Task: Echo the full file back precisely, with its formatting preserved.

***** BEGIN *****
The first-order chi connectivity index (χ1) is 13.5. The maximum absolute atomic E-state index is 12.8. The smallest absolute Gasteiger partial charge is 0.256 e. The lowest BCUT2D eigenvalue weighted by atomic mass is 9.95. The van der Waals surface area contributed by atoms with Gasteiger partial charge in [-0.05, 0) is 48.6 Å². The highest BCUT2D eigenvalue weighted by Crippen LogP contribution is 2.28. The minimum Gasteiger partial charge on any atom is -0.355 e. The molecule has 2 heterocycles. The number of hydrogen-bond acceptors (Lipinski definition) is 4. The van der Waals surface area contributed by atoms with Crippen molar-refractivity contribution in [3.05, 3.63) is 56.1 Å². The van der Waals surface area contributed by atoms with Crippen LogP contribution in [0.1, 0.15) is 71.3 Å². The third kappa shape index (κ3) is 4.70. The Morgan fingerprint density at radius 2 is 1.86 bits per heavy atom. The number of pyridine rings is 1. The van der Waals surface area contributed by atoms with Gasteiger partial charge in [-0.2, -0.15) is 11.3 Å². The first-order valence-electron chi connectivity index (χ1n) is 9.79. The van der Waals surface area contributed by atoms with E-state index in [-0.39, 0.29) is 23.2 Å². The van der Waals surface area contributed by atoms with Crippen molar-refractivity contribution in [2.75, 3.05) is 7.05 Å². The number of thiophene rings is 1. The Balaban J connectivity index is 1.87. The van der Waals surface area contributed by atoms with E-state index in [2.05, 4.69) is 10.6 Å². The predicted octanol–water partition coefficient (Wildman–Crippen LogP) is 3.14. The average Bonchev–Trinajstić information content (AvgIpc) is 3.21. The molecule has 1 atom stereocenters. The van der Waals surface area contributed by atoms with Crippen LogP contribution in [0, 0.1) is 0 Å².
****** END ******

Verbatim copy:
The first-order chi connectivity index (χ1) is 13.5. The maximum absolute atomic E-state index is 12.8. The smallest absolute Gasteiger partial charge is 0.256 e. The lowest BCUT2D eigenvalue weighted by atomic mass is 9.95. The van der Waals surface area contributed by atoms with Gasteiger partial charge in [-0.05, 0) is 48.6 Å². The highest BCUT2D eigenvalue weighted by Crippen LogP contribution is 2.28. The minimum Gasteiger partial charge on any atom is -0.355 e. The molecule has 2 heterocycles. The number of hydrogen-bond acceptors (Lipinski definition) is 4. The van der Waals surface area contributed by atoms with Crippen molar-refractivity contribution in [3.05, 3.63) is 56.1 Å². The van der Waals surface area contributed by atoms with Crippen LogP contribution in [0.1, 0.15) is 71.3 Å². The third kappa shape index (κ3) is 4.70. The Morgan fingerprint density at radius 2 is 1.86 bits per heavy atom. The number of pyridine rings is 1. The van der Waals surface area contributed by atoms with Gasteiger partial charge in [-0.2, -0.15) is 11.3 Å². The first-order valence-electron chi connectivity index (χ1n) is 9.79. The van der Waals surface area contributed by atoms with E-state index in [-0.39, 0.29) is 23.2 Å². The van der Waals surface area contributed by atoms with Crippen molar-refractivity contribution in [2.75, 3.05) is 7.05 Å². The number of thiophene rings is 1. The Balaban J connectivity index is 1.87. The van der Waals surface area contributed by atoms with E-state index in [2.05, 4.69) is 10.6 Å². The predicted octanol–water partition coefficient (Wildman–Crippen LogP) is 3.14. The average Bonchev–Trinajstić information content (AvgIpc) is 3.21. The molecule has 1 atom stereocenters. The van der Waals surface area contributed by atoms with Crippen LogP contribution in [0, 0.1) is 0 Å².